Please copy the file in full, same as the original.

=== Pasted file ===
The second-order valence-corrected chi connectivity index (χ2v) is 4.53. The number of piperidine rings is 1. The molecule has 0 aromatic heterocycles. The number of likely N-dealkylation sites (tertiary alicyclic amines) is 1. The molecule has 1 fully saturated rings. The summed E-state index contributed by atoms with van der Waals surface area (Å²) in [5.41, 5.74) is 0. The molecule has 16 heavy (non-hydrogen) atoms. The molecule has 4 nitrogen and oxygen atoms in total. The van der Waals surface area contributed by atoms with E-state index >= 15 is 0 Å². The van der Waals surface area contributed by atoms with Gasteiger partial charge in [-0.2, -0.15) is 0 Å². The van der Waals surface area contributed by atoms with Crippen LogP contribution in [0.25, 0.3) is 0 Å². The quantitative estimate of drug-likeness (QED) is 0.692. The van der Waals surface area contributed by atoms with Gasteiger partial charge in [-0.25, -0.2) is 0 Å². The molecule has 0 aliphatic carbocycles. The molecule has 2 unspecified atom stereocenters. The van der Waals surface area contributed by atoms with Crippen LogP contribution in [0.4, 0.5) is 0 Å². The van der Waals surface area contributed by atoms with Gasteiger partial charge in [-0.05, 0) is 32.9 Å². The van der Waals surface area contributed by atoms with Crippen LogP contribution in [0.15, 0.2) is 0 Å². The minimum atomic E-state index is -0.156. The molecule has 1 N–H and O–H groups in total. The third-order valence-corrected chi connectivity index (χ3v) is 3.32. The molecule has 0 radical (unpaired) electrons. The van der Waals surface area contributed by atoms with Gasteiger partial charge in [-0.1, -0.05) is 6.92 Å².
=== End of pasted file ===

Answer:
The second-order valence-corrected chi connectivity index (χ2v) is 4.53. The number of piperidine rings is 1. The molecule has 0 aromatic heterocycles. The number of likely N-dealkylation sites (tertiary alicyclic amines) is 1. The molecule has 1 fully saturated rings. The summed E-state index contributed by atoms with van der Waals surface area (Å²) in [5.41, 5.74) is 0. The molecule has 16 heavy (non-hydrogen) atoms. The molecule has 4 nitrogen and oxygen atoms in total. The van der Waals surface area contributed by atoms with E-state index >= 15 is 0 Å². The van der Waals surface area contributed by atoms with Gasteiger partial charge in [-0.2, -0.15) is 0 Å². The van der Waals surface area contributed by atoms with Crippen LogP contribution in [0.25, 0.3) is 0 Å². The quantitative estimate of drug-likeness (QED) is 0.692. The van der Waals surface area contributed by atoms with Gasteiger partial charge in [-0.25, -0.2) is 0 Å². The molecule has 0 aliphatic carbocycles. The molecule has 2 unspecified atom stereocenters. The van der Waals surface area contributed by atoms with Crippen LogP contribution in [0.4, 0.5) is 0 Å². The van der Waals surface area contributed by atoms with Gasteiger partial charge in [-0.05, 0) is 32.9 Å². The van der Waals surface area contributed by atoms with Crippen LogP contribution in [0.15, 0.2) is 0 Å². The minimum atomic E-state index is -0.156. The molecule has 1 N–H and O–H groups in total. The third-order valence-corrected chi connectivity index (χ3v) is 3.32. The molecule has 0 radical (unpaired) electrons. The van der Waals surface area contributed by atoms with Gasteiger partial charge in [-0.1, -0.05) is 6.92 Å².